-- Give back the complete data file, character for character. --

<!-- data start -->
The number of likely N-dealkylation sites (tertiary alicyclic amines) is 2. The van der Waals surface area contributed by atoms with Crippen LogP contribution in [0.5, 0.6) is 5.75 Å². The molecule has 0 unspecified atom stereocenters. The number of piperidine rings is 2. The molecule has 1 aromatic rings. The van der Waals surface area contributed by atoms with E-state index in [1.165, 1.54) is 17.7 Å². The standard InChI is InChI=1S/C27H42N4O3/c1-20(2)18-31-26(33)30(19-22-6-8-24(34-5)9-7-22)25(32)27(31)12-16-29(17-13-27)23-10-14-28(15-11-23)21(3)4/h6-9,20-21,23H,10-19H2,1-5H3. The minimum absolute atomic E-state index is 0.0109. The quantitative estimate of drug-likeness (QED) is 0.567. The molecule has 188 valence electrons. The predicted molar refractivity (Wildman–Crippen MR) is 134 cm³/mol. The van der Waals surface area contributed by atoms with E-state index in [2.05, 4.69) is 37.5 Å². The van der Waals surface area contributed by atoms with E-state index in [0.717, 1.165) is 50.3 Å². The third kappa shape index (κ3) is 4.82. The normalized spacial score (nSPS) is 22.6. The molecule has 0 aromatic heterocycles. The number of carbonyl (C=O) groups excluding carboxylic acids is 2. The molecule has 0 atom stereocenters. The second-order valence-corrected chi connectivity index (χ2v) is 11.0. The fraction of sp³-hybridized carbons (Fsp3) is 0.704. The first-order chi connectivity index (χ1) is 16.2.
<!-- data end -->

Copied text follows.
The number of likely N-dealkylation sites (tertiary alicyclic amines) is 2. The van der Waals surface area contributed by atoms with Crippen LogP contribution in [0.5, 0.6) is 5.75 Å². The molecule has 0 unspecified atom stereocenters. The number of piperidine rings is 2. The molecule has 1 aromatic rings. The van der Waals surface area contributed by atoms with E-state index in [1.165, 1.54) is 17.7 Å². The standard InChI is InChI=1S/C27H42N4O3/c1-20(2)18-31-26(33)30(19-22-6-8-24(34-5)9-7-22)25(32)27(31)12-16-29(17-13-27)23-10-14-28(15-11-23)21(3)4/h6-9,20-21,23H,10-19H2,1-5H3. The minimum absolute atomic E-state index is 0.0109. The quantitative estimate of drug-likeness (QED) is 0.567. The molecule has 188 valence electrons. The predicted molar refractivity (Wildman–Crippen MR) is 134 cm³/mol. The van der Waals surface area contributed by atoms with E-state index in [2.05, 4.69) is 37.5 Å². The van der Waals surface area contributed by atoms with E-state index in [0.717, 1.165) is 50.3 Å². The third kappa shape index (κ3) is 4.82. The normalized spacial score (nSPS) is 22.6. The molecule has 0 aromatic heterocycles. The number of carbonyl (C=O) groups excluding carboxylic acids is 2. The molecule has 0 atom stereocenters. The second-order valence-corrected chi connectivity index (χ2v) is 11.0. The fraction of sp³-hybridized carbons (Fsp3) is 0.704. The first-order chi connectivity index (χ1) is 16.2.